Testing Angular Directives with Custom Matchers


A few weeks ago, Pascal Precht wrote a blog article on
Testing Services with HTTP with Angular.
In this article, we want to discuss a more advanced topics on DRY Angular testing techniques
using Custom Matchers and Special Helpers.

These are techniques to make your unit-tests incredibly easy to read and to maintain. And to achieve
our learning goals, there are three (3) important testing topics that we want to cover:

  • Testing custom Angular Directives
  • Building reusable, DRY TestBed Helper methods
  • Using Typescript Jasmine Custom Matchers

These techniques are practically undocumented… yet they dramatically improve the quality of
our tests.

To whet your appetite, here are some sample DRY tests that we will be showing you how to write:

Testing Nested DOM Styles


There a several excellent resources already available that developers can read to
learn about Angular testing:

The biggest take-aways from these articles is the singular concept that instead of manually
instantiating and testing classes, Angular developers should consider using
the TestBed.configureTestingModule() to prepare an entire test Angular DI environment for each
test module (*.spec.ts).

We would not use TestBed.configureTestingModule() when we are testing a service that
doesn’t have any dependencies. It’d be easier and less verbose to just instantiate using new. The
TestBed is for useful for dependencies and injections.

Traditional Approach:

Consider the traditional approach of manual construction:

import { ServiceA } from './services/ServiceA';

describe('ServiceA', () => {
  it('should emit greeting event', () => {
    let inst = new ServiceA();
    inst.greeting.subscribe(g => {

Note that it’s fine to do it this way, because ServiceA obviously does not need anything
else to be instantiated; it is a self-contained service without external dependencies. So assuming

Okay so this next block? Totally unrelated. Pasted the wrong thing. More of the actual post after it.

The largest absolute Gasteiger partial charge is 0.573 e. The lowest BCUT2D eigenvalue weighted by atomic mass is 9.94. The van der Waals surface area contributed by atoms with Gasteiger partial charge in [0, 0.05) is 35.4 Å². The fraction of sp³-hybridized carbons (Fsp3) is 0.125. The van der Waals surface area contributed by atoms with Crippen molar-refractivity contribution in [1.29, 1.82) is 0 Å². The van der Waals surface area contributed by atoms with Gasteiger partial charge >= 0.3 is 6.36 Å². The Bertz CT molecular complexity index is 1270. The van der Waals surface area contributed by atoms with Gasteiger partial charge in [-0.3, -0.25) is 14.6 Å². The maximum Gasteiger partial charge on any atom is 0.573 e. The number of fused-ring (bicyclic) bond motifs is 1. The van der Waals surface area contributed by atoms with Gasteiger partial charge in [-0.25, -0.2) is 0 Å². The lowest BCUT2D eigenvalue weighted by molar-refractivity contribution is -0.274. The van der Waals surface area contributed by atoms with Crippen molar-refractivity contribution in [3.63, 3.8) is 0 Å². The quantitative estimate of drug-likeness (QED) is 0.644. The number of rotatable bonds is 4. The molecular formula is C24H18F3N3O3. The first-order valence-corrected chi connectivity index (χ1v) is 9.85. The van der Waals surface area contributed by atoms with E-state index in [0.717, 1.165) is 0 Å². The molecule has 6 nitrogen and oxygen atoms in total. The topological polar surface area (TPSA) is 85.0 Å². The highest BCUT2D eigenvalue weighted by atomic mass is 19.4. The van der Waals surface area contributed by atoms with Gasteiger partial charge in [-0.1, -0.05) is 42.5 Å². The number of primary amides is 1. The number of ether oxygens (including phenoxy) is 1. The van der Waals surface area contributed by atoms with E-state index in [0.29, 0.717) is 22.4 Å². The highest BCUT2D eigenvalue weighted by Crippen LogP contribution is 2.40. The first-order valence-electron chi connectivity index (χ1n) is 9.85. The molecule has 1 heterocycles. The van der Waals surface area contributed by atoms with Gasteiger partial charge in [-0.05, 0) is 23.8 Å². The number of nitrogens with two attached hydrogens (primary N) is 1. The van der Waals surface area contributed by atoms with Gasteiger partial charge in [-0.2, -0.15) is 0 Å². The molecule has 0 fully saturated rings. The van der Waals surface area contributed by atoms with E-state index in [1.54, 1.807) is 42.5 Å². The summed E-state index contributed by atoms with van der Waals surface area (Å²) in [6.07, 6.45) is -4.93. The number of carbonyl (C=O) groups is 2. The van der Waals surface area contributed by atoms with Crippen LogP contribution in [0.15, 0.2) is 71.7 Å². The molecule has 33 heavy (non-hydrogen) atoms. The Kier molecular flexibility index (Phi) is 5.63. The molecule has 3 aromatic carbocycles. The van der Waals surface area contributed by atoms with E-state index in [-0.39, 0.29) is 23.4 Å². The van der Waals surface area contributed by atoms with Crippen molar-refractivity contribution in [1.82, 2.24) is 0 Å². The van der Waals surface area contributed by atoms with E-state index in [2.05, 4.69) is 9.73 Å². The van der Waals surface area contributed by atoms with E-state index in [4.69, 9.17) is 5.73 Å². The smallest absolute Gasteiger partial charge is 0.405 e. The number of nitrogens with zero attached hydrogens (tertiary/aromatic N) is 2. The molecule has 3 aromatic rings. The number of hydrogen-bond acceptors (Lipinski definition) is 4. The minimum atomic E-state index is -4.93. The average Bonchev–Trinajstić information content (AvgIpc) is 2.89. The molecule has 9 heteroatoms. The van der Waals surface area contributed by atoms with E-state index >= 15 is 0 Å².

that this service won’t get any dependencies in the future, this test is the one we want to write.

Angular Approach:

The Angular TestBed allows developers to configure ngModules that provide instances/values and use
Dependency Injection. This is the same approach developers use in their regular Angular applications.

With the TestBed and its support for for component-lifecycle features, Angular components can be
easily instantiated and tested.

import { MyComponent } from './viewer/MyComponent';

 * Configure testbed to register components and prepare services
beforeEach(() => {
    imports: [ FlexLayoutModule.forRoot() ],
    declarations: [MyComponent],
    // 'MatchMedia' construction requires BreakPointRegistry
    // 'MyComponent' construction requires MatchMedia parameter
    providers: [
        provide: MatchMedia,
        useClass: MockMatchMedia

 * Helper function to easily build a component Fixture using the specified template
function createTestComponent(template: string): ComponentFixture<Type<any>>
  return TestBed
    .overrideComponent(MyComponent, {set: {template: template}} )

Before each test, we want configure a new, fresh testing module with only the providers,
components, and directives we need for the current test module.

And notice that we just created a reusable Helper function: createTestComponent().
This cool utility function will construct an instance of MyComponent [using the configured TestBed]
using any custom HTML template you specify.

At first, this complexity may seem like overkill. But let’s consider two critical requirements
shown in the sample above:

  • MatchMedia instantiation requires an injected BreakPointRegistry instance
  • MyComponent instantiation requires an injected MatchMedia instance

Even with these requirements, testing developers should NOT have to worry about all those internals just